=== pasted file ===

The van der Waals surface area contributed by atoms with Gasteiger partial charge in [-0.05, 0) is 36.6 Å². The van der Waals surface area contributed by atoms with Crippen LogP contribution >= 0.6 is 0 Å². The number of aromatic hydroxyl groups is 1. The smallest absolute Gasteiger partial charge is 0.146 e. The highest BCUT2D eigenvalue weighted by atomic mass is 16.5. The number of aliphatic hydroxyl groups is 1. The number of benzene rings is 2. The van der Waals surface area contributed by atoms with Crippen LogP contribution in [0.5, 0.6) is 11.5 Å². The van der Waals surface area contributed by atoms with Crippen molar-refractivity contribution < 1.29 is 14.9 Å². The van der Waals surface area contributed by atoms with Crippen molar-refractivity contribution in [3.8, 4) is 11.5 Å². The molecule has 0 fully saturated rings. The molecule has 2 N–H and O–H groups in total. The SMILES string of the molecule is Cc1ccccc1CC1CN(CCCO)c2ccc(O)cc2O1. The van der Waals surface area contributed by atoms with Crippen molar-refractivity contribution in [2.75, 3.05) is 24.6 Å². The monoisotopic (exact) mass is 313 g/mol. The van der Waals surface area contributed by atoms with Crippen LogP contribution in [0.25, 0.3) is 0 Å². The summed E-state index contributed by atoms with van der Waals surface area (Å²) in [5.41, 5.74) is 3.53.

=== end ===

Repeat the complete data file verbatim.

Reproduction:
The van der Waals surface area contributed by atoms with Gasteiger partial charge in [-0.05, 0) is 36.6 Å². The van der Waals surface area contributed by atoms with Crippen LogP contribution >= 0.6 is 0 Å². The number of aromatic hydroxyl groups is 1. The smallest absolute Gasteiger partial charge is 0.146 e. The highest BCUT2D eigenvalue weighted by atomic mass is 16.5. The number of aliphatic hydroxyl groups is 1. The number of benzene rings is 2. The van der Waals surface area contributed by atoms with Crippen LogP contribution in [0.5, 0.6) is 11.5 Å². The van der Waals surface area contributed by atoms with Crippen molar-refractivity contribution < 1.29 is 14.9 Å². The van der Waals surface area contributed by atoms with Crippen molar-refractivity contribution in [3.8, 4) is 11.5 Å². The molecule has 0 fully saturated rings. The molecule has 2 N–H and O–H groups in total. The SMILES string of the molecule is Cc1ccccc1CC1CN(CCCO)c2ccc(O)cc2O1. The van der Waals surface area contributed by atoms with Crippen molar-refractivity contribution in [2.75, 3.05) is 24.6 Å². The monoisotopic (exact) mass is 313 g/mol. The van der Waals surface area contributed by atoms with Crippen LogP contribution in [0.25, 0.3) is 0 Å². The summed E-state index contributed by atoms with van der Waals surface area (Å²) in [5.41, 5.74) is 3.53.